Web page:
Tell me about an area in which you would like to improve as an actor?
I love to sing. I’m not saying I’m any good at it, but I sang in bands when I was a kid and went to the Guildhall School Of Music and Drama, which had us develop our musical potential. So, I’d like to see what I could get away with in that direction. I’d like to do a musical that doesn’t need you to be any good at singing!
Which has been your favourite character that you have performed?
I’m lucky there have been a good few characters I’ve played that I have loved walking around in their skins. I couldn’t name one above the others as far as TV or Film is concerned. If you made me name one, I’d go for Walter Lee in ‘A Raisin In The Sun’. It’s a play by Lorraine Hansberry and is an American classic. It is a part that has been likened to Hamlet in what it demands of an actor. On stage it is easily the most challenging, complex and rewarding character I’ve ever had a go at. I loved playing him and doing that brilliant play.
Has social media impacted the way you market yourself, and how would the 16-year-old Lennie react if he stepped into this social media era?
I don’t actually have a social media presence at all. Not because I think I’m above it or anything like that or that I don’t get it. It’s just not my thing. In fact, I’ve just been talked into getting verified accounts to try and stop the ‘fake me’ accounts that are out there.
Do you feel it’s hard to become a successful entertainer in today’s day and age, and how would you go about chasing success differently if you were a newbie in the industry today?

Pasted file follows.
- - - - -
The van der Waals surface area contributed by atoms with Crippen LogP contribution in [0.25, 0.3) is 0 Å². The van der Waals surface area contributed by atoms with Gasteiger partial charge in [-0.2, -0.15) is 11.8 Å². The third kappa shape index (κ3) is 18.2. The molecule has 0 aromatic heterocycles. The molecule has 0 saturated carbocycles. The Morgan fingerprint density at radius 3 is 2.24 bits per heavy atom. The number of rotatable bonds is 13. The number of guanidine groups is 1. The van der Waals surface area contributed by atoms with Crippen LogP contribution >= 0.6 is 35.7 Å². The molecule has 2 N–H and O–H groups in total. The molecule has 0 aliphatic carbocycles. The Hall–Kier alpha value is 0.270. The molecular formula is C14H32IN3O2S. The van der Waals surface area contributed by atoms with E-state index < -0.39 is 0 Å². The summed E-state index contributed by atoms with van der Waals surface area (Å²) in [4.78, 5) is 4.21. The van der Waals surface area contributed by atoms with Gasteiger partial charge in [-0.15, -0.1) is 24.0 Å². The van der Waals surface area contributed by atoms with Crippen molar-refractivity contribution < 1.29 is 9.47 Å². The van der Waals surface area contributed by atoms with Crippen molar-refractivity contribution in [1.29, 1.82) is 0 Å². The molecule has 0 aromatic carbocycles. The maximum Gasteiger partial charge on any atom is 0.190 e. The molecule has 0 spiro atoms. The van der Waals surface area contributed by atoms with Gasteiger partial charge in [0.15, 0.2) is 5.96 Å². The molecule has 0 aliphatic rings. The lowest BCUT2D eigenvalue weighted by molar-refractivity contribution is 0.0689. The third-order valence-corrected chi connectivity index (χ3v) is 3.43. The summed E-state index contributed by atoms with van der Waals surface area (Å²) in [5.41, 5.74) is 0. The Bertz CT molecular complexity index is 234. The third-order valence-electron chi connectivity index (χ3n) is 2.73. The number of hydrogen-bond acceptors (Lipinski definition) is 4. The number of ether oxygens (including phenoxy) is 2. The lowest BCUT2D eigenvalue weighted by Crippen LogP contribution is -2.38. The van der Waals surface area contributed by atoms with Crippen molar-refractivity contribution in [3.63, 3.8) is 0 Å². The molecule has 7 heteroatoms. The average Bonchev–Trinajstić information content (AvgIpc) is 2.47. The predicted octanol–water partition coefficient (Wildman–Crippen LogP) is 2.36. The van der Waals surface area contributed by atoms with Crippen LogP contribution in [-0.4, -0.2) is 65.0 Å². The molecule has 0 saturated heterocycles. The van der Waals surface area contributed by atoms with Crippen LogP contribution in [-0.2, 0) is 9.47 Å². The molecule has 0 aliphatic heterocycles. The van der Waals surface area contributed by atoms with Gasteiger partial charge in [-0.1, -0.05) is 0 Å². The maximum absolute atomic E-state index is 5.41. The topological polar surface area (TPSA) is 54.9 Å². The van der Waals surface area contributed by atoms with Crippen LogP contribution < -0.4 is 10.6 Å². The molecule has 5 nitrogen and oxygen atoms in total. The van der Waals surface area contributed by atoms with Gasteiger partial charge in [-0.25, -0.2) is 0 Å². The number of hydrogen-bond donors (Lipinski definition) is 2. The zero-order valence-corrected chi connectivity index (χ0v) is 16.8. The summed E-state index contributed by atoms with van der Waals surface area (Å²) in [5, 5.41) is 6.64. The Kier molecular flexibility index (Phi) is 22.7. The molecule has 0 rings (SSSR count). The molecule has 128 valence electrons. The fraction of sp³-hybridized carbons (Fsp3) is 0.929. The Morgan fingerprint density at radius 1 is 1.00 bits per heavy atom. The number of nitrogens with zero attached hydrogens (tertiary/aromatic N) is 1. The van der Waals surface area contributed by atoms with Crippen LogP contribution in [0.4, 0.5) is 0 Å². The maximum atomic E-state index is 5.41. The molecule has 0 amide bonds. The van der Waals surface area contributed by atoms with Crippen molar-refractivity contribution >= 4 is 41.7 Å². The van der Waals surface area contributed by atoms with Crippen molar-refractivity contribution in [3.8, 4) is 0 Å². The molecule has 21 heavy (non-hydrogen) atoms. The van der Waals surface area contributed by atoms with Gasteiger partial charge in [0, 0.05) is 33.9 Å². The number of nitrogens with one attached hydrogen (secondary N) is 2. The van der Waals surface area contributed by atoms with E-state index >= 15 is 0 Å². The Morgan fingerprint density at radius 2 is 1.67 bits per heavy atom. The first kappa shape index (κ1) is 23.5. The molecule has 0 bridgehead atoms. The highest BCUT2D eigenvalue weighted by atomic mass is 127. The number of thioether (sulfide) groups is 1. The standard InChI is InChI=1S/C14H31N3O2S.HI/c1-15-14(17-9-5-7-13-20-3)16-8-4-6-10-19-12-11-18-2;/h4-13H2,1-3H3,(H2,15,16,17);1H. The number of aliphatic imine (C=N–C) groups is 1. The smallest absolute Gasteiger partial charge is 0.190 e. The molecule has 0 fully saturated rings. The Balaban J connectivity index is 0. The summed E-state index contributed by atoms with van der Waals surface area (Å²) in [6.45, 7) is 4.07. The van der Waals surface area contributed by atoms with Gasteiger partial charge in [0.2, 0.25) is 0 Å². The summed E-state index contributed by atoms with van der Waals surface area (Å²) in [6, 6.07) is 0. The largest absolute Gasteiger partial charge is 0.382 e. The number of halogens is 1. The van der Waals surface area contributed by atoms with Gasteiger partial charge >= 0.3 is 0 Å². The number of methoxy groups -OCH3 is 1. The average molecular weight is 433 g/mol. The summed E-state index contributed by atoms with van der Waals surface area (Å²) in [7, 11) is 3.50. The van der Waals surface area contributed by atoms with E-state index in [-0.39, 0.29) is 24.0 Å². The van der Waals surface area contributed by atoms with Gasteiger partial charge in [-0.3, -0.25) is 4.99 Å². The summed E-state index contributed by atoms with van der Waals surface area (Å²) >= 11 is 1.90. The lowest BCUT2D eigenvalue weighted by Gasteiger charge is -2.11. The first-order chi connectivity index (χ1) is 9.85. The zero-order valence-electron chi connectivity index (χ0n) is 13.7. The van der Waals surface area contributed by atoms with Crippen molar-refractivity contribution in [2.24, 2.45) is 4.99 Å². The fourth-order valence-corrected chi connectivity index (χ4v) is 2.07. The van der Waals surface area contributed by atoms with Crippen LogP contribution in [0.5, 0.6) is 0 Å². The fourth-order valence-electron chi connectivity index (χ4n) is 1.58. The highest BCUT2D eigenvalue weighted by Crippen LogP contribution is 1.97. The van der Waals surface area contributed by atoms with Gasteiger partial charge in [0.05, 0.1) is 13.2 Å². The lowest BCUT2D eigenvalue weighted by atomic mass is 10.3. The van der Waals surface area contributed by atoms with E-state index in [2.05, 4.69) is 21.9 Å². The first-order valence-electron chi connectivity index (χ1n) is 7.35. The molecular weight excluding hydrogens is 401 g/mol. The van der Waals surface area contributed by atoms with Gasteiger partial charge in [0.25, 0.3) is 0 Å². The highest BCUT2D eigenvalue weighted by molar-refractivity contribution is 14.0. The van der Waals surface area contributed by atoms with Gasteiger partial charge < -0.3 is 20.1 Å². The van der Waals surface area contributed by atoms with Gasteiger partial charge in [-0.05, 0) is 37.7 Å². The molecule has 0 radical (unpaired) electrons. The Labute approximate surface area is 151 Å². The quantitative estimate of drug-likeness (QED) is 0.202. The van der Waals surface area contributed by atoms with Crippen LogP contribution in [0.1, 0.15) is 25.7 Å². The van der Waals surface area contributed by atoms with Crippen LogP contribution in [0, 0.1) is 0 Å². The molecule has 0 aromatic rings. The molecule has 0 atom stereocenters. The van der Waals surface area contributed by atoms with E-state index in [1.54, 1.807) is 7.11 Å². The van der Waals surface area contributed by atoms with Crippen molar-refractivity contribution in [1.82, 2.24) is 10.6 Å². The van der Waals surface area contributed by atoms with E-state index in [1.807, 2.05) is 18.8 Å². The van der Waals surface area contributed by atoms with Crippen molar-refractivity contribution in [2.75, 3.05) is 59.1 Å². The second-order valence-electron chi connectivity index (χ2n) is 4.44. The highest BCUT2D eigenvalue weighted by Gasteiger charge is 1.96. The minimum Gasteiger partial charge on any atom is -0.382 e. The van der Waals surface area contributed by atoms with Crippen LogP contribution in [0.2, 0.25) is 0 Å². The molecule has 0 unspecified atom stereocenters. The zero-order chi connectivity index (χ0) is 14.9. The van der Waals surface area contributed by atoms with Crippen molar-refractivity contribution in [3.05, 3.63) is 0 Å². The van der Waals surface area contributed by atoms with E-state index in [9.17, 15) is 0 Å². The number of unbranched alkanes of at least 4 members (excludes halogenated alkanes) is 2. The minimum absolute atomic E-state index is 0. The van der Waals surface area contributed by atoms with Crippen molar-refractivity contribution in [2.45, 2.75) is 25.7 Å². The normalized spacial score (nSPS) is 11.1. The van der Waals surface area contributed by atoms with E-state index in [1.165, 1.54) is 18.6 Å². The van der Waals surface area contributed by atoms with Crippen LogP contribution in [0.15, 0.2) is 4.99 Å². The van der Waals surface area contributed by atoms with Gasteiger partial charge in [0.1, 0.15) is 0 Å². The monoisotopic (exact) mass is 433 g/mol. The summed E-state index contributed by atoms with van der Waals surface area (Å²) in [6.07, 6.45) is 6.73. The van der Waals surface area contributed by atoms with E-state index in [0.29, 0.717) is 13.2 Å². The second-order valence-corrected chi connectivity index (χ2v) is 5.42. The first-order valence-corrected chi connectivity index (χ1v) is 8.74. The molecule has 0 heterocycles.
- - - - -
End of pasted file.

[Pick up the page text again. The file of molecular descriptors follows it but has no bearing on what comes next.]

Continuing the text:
Not sure what chasing success means exactly. I’ve always just wanted to be as good at what I do as I can. I wanted to learn and to navigate my opportunities as best I can. I really enjoy being an actor. I love my job. I would encourage anyone starting out to, first and foremost, ask yourself if that is true for you. That’s what will sustain you through the ups and downs and allow you to have a real sense of what success in the business really looks like.
You’re a new addition to the crayon box. What color would you be and why?
I’d be magenta. Just so I could walk up to the other crayons and say, ‘Hi, I’m Magenta!’
What do you think about when you’re alone in your car?
Depends where I am going or where I’m coming from. Mostly I daydream or people watch. I love to do both.
What would you say was one piece of advice you have received that has shaped the way you pursued acting. Who was it from and why does it hold such significance?
When I was about 18, I did my first ‘professional’ play above a pub in South West London. It was a profit-share production, which meant we didn’t really get paid. Those things barely ever broke even. Anyway, I was the kid in the prison play and one of the older actors, Guy Gregory, took me under his wing. Guy was an African American actor living and working in London. He was a fearless performer and a lovely man. He was very kind to me and would always say, ‘Just do the job’. It is the most simple piece of advice, but it is profoundly important in the job I do. You asked how I stay focused and not get distracted by success and fame? I just do my job. If I’m not doing that, there is very little point to any of it.